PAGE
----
2. 9.15 Hedonic value of life - under Daubert factors, at least two factors – testing and rate of error are totally lacking, but do note the factors are not exclusive. The court added some other factors to the analysis, but ultimately excluded it.

        3. Clip – sexual harassment lawsuit; expert testifying about Rape Trauma Syndrome. Defense argues his testimony won’t be helpful because basically every behavior fits under his RTS theory. Prosecutor could argue it is an area of expertise, the methodology is sound, and there is sufficient data, & it’s just background info – just the facts, will help the jury recognize that some people may not act immediately and in the time in between may act normally.
          **Davis compares this to child abuse cases – experts not proffering testimony that D abused child, but rather that it is possible that some parents do abuse their child – help understand battered child syndrome to explain that such a thing can happen.

        4. Kinney (SC of VT, 2000) - state called an expert on rape trauma victims. He defined rape trauma syndrome, explained the responses of rape victims to their attacker, typical patterns of reporting rapes, and rate of false reporting is very low. Ct held (1) Testimony of rape trauma syndrome & associated typical behaviors is admissible. It meets Daubert & will assist the jury’s evidence evaluation; but (2) testimony of false reporting rates is inadmissible, however D did not make any specific objection and it was not plain error so conviction affirmed.

        5. Two psychologists argue PTSD (post-traumatic stress disorder) and MPD (multiple personality disorder) are not generally accepted, thus experts have an affirmative ethical duty to refuse to give testimony that would not reasonably be expected to pass Daubert/Kumho scrutiny, even if opposing counsel doesn’t challenge its admissibility

    1. Alberico (1993) – finds a general acceptance in psychology of PTSD and found it admissible, but Rape Trauma Syndrome testimony is inadmissible bc it is not part of the specialized manual on mental disorders).
      Chauvin (2003) – finds PTSD, although widely accepted, not a reliable indicator thus expert testimony on it is inadmissible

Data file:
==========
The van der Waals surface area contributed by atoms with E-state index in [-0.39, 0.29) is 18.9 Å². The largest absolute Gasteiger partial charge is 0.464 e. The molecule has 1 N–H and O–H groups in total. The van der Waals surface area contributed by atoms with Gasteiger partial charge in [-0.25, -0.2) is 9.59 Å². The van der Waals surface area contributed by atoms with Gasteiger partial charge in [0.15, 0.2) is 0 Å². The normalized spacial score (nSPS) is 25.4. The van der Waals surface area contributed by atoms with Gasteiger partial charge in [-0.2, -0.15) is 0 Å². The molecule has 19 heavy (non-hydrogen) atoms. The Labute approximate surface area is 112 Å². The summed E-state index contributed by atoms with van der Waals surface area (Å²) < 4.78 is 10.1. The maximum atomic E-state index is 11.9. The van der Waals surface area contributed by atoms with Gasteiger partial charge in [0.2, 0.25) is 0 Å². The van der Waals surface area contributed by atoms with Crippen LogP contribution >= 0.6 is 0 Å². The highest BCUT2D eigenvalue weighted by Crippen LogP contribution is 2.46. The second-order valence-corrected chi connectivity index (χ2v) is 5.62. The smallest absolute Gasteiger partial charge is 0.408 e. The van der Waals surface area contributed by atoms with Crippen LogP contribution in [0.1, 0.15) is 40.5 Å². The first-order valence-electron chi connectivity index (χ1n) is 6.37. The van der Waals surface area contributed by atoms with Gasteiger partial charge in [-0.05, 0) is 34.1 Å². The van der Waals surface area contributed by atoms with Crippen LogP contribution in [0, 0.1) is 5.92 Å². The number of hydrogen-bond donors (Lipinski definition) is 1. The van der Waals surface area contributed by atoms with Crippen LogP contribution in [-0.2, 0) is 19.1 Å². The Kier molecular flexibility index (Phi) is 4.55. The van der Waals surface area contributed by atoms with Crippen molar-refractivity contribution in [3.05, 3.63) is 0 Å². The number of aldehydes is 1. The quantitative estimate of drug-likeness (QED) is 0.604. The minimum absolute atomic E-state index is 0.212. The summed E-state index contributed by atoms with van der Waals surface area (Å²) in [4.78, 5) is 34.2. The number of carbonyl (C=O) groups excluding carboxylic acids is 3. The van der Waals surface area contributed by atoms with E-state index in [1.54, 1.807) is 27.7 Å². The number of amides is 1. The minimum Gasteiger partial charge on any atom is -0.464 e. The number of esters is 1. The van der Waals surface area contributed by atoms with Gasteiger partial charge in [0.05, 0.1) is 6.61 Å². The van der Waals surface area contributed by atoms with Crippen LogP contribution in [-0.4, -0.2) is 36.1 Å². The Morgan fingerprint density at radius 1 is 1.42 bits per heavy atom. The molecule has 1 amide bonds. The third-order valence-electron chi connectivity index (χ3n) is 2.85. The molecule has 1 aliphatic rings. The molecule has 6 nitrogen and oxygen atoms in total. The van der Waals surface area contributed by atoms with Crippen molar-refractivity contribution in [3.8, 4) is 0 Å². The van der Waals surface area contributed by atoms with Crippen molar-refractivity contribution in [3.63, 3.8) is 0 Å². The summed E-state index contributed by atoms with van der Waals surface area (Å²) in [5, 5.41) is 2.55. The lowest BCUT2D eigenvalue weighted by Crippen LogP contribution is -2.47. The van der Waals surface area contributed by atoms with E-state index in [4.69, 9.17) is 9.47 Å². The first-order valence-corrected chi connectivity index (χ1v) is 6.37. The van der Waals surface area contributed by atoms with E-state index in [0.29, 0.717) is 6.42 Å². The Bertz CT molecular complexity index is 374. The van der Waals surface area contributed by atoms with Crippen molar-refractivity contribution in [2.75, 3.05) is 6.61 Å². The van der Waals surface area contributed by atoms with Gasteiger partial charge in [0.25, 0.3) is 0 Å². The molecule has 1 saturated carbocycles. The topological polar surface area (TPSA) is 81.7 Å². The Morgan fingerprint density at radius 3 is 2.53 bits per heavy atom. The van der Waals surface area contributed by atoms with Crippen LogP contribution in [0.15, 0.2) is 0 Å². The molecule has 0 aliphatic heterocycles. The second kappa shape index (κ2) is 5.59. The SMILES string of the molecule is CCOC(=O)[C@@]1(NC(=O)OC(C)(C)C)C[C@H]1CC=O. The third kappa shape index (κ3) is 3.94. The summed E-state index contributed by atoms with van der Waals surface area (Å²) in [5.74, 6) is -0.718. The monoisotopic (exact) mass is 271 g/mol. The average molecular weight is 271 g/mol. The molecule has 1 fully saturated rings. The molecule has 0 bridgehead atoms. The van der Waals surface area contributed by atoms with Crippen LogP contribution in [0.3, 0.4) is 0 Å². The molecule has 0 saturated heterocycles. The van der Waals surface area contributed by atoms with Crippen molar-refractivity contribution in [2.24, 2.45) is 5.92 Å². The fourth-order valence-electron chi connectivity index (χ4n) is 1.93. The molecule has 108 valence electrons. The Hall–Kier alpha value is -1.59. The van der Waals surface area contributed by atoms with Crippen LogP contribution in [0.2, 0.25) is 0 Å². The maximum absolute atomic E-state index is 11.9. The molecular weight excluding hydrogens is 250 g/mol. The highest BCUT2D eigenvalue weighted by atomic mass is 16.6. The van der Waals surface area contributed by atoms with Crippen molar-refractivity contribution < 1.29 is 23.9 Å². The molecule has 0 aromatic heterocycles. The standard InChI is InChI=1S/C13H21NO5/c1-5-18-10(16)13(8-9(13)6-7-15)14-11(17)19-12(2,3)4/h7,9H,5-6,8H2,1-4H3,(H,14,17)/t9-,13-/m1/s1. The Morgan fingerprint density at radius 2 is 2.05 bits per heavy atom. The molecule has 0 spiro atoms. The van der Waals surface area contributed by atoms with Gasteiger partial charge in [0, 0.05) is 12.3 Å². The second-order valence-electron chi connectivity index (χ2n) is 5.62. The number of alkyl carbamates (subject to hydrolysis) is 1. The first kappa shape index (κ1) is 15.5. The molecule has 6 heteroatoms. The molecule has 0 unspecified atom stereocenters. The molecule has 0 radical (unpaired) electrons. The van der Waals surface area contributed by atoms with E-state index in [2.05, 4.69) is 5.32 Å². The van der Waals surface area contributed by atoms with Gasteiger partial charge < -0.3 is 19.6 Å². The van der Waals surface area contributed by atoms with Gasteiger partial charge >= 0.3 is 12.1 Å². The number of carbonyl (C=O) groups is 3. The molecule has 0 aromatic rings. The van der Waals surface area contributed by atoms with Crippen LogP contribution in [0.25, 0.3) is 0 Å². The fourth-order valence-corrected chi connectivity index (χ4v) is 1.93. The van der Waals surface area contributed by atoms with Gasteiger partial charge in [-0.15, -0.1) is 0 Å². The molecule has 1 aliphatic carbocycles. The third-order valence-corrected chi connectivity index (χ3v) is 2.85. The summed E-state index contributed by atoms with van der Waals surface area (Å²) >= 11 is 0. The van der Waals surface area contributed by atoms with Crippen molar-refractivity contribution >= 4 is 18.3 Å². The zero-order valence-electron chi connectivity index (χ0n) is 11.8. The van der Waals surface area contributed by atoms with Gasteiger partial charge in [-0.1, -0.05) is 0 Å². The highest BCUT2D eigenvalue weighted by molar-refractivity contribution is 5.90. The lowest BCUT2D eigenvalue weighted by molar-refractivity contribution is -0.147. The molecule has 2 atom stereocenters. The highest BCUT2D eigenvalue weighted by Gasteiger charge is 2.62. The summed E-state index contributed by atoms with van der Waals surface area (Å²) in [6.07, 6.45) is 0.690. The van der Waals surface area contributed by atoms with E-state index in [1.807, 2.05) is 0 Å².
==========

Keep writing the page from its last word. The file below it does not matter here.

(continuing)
1. 9.16 separation violence – expert testifies that batterers tend to call and isolate their victims; recounting the basic facts of the case at hand. Court said it was really character evidence and it was improperly admitted. But remember under 404(B) character evidence can be admissible to show certain things, i.e. motive, overall plan or scheme and it might have fallen under that.
          Davis: you can have expert testimony on battered child syndrome, which was a phrase that medical doctors coined and experts testify that it does happen and when it does this is what you typically see, BUT when experts testify and define their characteristics specifically to D – courts say that goes too far



    1. Unit 2: Reliability Chapter 10 Authentication, Identification, and the “Best Evidence Rule”



                • Authentication & Identification: 901 - authentication analysis when documents, records, or other physical things are described in testimony/offered into evidence; analysis determines relevance; jury decides authenticity.

    1. (a) authentication/identification as a condition precedent to admissibility is satisfied by evidence sufficient to support a finding that the matter in question is what its proponent claims.

    2. (b) Illustrations (not exhaustive) - examples of authentication/id conforming w rule:

    3. (1) Testimony of witness with knowledge that a matter is what it is claimed to be.

    4. (2) Non-expert opinion on handwriting based upon familiarity not acquired for purposes of the litigation.

    5. (3) Comparison by trier or expert witness with specimens, which have been authenticated.

    6. (4) Distinctive characteristics and the like. Appearance, contents, substance, internal patterns, or other distinctive characteristics, taken in conjunction with circumstances.